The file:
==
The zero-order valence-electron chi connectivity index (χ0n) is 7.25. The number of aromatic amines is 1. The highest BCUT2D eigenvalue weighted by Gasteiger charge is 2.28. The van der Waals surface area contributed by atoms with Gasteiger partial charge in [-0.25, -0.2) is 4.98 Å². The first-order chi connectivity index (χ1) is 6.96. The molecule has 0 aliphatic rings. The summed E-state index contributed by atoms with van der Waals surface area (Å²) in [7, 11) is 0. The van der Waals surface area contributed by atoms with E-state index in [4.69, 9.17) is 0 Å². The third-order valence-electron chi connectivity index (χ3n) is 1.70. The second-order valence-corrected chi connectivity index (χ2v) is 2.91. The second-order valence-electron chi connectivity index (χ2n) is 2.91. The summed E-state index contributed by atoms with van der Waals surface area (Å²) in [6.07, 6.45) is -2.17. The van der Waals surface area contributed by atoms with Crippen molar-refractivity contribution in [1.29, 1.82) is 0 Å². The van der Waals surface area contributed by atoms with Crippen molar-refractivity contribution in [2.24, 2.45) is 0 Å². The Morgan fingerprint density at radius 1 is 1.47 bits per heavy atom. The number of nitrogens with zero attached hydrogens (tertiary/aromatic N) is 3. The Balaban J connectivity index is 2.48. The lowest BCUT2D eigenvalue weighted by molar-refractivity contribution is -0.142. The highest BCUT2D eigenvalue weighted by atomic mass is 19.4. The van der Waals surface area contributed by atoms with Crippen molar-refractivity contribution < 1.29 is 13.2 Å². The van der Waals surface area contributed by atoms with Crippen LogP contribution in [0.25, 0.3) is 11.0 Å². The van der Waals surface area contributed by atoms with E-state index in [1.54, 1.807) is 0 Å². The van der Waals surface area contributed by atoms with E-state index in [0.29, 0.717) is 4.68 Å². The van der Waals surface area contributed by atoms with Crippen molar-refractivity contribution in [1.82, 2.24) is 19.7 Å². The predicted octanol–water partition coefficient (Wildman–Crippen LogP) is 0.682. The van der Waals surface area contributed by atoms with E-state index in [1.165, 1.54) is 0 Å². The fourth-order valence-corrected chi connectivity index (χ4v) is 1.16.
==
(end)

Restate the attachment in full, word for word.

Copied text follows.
The zero-order valence-electron chi connectivity index (χ0n) is 7.25. The number of aromatic amines is 1. The highest BCUT2D eigenvalue weighted by Gasteiger charge is 2.28. The van der Waals surface area contributed by atoms with Gasteiger partial charge in [-0.25, -0.2) is 4.98 Å². The first-order chi connectivity index (χ1) is 6.96. The molecule has 0 aliphatic rings. The summed E-state index contributed by atoms with van der Waals surface area (Å²) in [7, 11) is 0. The van der Waals surface area contributed by atoms with E-state index in [4.69, 9.17) is 0 Å². The third-order valence-electron chi connectivity index (χ3n) is 1.70. The second-order valence-corrected chi connectivity index (χ2v) is 2.91. The second-order valence-electron chi connectivity index (χ2n) is 2.91. The summed E-state index contributed by atoms with van der Waals surface area (Å²) in [6.07, 6.45) is -2.17. The van der Waals surface area contributed by atoms with Crippen molar-refractivity contribution in [1.29, 1.82) is 0 Å². The van der Waals surface area contributed by atoms with Crippen molar-refractivity contribution in [2.24, 2.45) is 0 Å². The Morgan fingerprint density at radius 1 is 1.47 bits per heavy atom. The number of nitrogens with zero attached hydrogens (tertiary/aromatic N) is 3. The Balaban J connectivity index is 2.48. The lowest BCUT2D eigenvalue weighted by molar-refractivity contribution is -0.142. The highest BCUT2D eigenvalue weighted by atomic mass is 19.4. The van der Waals surface area contributed by atoms with Crippen molar-refractivity contribution < 1.29 is 13.2 Å². The van der Waals surface area contributed by atoms with Crippen LogP contribution in [0.25, 0.3) is 11.0 Å². The van der Waals surface area contributed by atoms with E-state index in [1.54, 1.807) is 0 Å². The van der Waals surface area contributed by atoms with E-state index in [0.29, 0.717) is 4.68 Å². The van der Waals surface area contributed by atoms with Crippen molar-refractivity contribution in [1.82, 2.24) is 19.7 Å². The predicted octanol–water partition coefficient (Wildman–Crippen LogP) is 0.682. The van der Waals surface area contributed by atoms with E-state index in [1.165, 1.54) is 0 Å². The fourth-order valence-corrected chi connectivity index (χ4v) is 1.16.